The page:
Soybeans Set for Biggest Weekly Gain Since January as China Buys

Soybeans Set for Biggest Weekly Gain Since January as China Buys

Soybeans rose in Chicago, set for the biggest weekly gain since January, on signs of sustained Chinese demand and on speculation a pickup in U.S. corn planting may leave fewer acres for sowing the oilseed.

China, the biggest soybean importer, purchased 79 percent of 346,634 metric tons sold by U.S. exporters in the week ended May 9 for delivery in the year beginning Sept. 1, the Department of Agriculture reported yesterday. That takes total U.S. sales for the next marketing year to 8.86 million tons before most farmers even planted their crops, USDA data show.

“Sustained U.S. soybean export sales to China supported soybean values,” Luke Mathews, a commodity strategist at Commonwealth Bank of Australia, wrote in a report today.

Soybeans for delivery in July added 0.4 percent to $14.33 a bushel at 7:41 a.m. on the Chicago Board of Trade. The weekly increase of 2.4 percent would be the biggest since the week ended Jan. 18.

Corn for delivery in July was little changed at $6.4125 a bushel on volume that was 49 percent below the 100-day average for that time of day. Prices are up 0.8 percent this week.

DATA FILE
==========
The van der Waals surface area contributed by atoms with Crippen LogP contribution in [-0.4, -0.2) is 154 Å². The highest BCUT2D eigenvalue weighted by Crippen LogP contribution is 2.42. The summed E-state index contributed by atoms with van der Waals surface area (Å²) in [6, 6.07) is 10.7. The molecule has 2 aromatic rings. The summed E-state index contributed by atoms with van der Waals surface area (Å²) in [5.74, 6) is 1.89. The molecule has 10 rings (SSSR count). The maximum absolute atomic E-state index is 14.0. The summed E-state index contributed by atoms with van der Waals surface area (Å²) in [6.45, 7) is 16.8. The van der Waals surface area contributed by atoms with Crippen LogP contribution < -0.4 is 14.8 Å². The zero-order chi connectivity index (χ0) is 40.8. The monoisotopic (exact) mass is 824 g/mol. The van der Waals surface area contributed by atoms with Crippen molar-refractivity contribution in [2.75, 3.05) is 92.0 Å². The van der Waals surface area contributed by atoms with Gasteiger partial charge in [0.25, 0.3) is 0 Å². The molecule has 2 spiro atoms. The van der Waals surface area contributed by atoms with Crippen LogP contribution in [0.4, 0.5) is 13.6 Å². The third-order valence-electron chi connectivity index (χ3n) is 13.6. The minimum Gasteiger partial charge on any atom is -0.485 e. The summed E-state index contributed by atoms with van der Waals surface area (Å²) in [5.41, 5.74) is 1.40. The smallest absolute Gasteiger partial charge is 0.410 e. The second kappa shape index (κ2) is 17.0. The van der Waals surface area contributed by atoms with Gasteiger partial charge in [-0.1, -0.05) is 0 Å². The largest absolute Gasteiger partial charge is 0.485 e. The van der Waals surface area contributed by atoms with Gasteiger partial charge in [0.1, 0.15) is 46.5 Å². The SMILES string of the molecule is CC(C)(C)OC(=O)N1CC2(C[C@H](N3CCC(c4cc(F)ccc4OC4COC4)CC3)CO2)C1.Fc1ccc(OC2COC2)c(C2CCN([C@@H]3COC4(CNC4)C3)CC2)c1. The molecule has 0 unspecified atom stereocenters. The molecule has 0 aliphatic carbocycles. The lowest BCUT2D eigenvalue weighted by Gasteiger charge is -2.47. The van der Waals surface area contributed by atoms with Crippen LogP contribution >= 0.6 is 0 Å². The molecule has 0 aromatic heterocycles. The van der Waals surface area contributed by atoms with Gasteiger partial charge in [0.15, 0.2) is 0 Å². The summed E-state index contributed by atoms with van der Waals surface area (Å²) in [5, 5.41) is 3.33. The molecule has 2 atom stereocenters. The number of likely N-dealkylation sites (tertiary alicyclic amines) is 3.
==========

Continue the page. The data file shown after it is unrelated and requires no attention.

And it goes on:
U.S. corn is now estimated to be about 60 percent planted, Paris-based farm adviser Agritel wrote in an online report today. As sowing of the grain progresses, there’s less risk of acres being shifted to soybeans, the company said.

“U.S. farmers may plant more corn and fewer soybeans than was previously expected,” Arnaud Saulais, a broker at Starsupply Commodity Brokers in Nyon, Switzerland, wrote in a note to clients today.

About 6 percent of the U.S. soybean crop was planted as of May 12, behind last year’s pace of 43 percent and an average of 24 percent in the previous five years, according to the USDA.

Wheat for delivery in July slipped 0.7 percent to $6.8275 a bushel, set for a 3.1 percent loss this week. Milling wheat for delivery in November traded on NYSE Liffe in Paris was unchanged at 208.50 euros ($267.46) a ton.

To contact the reporters on this story: Luzi Ann Javier in Singapore at ljavier; Rudy Ruitenberg in Paris at rruitenberg

To contact the editor responsible for this story: James Poole at jpoole4

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